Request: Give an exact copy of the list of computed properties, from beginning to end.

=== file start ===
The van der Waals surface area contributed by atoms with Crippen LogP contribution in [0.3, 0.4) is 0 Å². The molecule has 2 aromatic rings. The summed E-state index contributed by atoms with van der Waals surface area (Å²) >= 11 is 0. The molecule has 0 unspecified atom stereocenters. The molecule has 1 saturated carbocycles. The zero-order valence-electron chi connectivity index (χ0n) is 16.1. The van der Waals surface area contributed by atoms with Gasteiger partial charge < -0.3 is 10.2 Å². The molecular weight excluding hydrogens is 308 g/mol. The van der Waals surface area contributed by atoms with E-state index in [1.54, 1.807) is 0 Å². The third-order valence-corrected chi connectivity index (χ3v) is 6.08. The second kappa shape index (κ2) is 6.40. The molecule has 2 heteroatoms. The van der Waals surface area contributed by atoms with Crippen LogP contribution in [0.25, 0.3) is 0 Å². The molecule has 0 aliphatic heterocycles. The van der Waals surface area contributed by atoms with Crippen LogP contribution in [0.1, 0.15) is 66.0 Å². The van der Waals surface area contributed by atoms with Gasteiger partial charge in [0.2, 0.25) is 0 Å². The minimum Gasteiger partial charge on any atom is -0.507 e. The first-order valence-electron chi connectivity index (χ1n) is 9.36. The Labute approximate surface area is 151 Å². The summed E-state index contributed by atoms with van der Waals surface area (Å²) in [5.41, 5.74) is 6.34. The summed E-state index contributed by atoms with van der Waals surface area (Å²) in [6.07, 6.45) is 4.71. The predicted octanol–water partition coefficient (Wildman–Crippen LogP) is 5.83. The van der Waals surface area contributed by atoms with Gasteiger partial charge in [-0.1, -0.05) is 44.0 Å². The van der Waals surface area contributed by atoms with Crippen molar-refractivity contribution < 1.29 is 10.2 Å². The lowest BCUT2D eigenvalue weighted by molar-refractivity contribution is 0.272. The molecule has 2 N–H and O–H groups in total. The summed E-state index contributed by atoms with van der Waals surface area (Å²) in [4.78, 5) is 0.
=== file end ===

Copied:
The van der Waals surface area contributed by atoms with Crippen LogP contribution in [0.3, 0.4) is 0 Å². The molecule has 2 aromatic rings. The summed E-state index contributed by atoms with van der Waals surface area (Å²) >= 11 is 0. The molecule has 0 unspecified atom stereocenters. The molecule has 1 saturated carbocycles. The zero-order valence-electron chi connectivity index (χ0n) is 16.1. The van der Waals surface area contributed by atoms with Gasteiger partial charge < -0.3 is 10.2 Å². The molecular weight excluding hydrogens is 308 g/mol. The van der Waals surface area contributed by atoms with E-state index in [1.54, 1.807) is 0 Å². The third-order valence-corrected chi connectivity index (χ3v) is 6.08. The second kappa shape index (κ2) is 6.40. The molecule has 2 heteroatoms. The van der Waals surface area contributed by atoms with Crippen LogP contribution in [0.25, 0.3) is 0 Å². The molecule has 0 aliphatic heterocycles. The van der Waals surface area contributed by atoms with Crippen LogP contribution in [0.1, 0.15) is 66.0 Å². The van der Waals surface area contributed by atoms with Gasteiger partial charge in [0.2, 0.25) is 0 Å². The minimum Gasteiger partial charge on any atom is -0.507 e. The first-order valence-electron chi connectivity index (χ1n) is 9.36. The Labute approximate surface area is 151 Å². The summed E-state index contributed by atoms with van der Waals surface area (Å²) in [5.41, 5.74) is 6.34. The summed E-state index contributed by atoms with van der Waals surface area (Å²) in [6.07, 6.45) is 4.71. The predicted octanol–water partition coefficient (Wildman–Crippen LogP) is 5.83. The van der Waals surface area contributed by atoms with Gasteiger partial charge in [-0.1, -0.05) is 44.0 Å². The van der Waals surface area contributed by atoms with Crippen molar-refractivity contribution < 1.29 is 10.2 Å². The lowest BCUT2D eigenvalue weighted by molar-refractivity contribution is 0.272. The molecule has 2 N–H and O–H groups in total. The summed E-state index contributed by atoms with van der Waals surface area (Å²) in [4.78, 5) is 0.